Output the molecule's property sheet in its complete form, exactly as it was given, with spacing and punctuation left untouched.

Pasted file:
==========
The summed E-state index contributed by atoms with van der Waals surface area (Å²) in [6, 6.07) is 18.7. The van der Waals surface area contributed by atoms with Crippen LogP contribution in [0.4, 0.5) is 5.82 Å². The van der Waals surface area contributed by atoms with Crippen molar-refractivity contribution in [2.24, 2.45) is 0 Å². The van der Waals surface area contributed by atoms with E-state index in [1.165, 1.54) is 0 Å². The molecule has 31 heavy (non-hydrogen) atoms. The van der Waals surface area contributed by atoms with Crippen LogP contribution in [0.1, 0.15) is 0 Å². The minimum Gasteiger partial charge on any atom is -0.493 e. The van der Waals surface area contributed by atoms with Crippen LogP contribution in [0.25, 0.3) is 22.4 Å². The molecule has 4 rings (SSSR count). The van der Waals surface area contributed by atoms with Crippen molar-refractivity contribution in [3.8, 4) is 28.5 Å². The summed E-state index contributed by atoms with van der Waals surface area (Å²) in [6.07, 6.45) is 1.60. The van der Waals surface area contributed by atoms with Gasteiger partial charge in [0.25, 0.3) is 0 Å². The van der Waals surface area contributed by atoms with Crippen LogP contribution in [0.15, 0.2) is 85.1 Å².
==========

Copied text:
The summed E-state index contributed by atoms with van der Waals surface area (Å²) in [6, 6.07) is 18.7. The van der Waals surface area contributed by atoms with Crippen LogP contribution in [0.4, 0.5) is 5.82 Å². The van der Waals surface area contributed by atoms with Crippen molar-refractivity contribution in [2.24, 2.45) is 0 Å². The van der Waals surface area contributed by atoms with E-state index in [1.165, 1.54) is 0 Å². The molecule has 31 heavy (non-hydrogen) atoms. The van der Waals surface area contributed by atoms with Crippen LogP contribution in [0.1, 0.15) is 0 Å². The minimum Gasteiger partial charge on any atom is -0.493 e. The van der Waals surface area contributed by atoms with Crippen LogP contribution in [0.25, 0.3) is 22.4 Å². The molecule has 4 rings (SSSR count). The van der Waals surface area contributed by atoms with Crippen molar-refractivity contribution in [3.8, 4) is 28.5 Å². The summed E-state index contributed by atoms with van der Waals surface area (Å²) in [6.07, 6.45) is 1.60. The van der Waals surface area contributed by atoms with Gasteiger partial charge in [0.25, 0.3) is 0 Å². The van der Waals surface area contributed by atoms with Crippen LogP contribution in [0.15, 0.2) is 85.1 Å².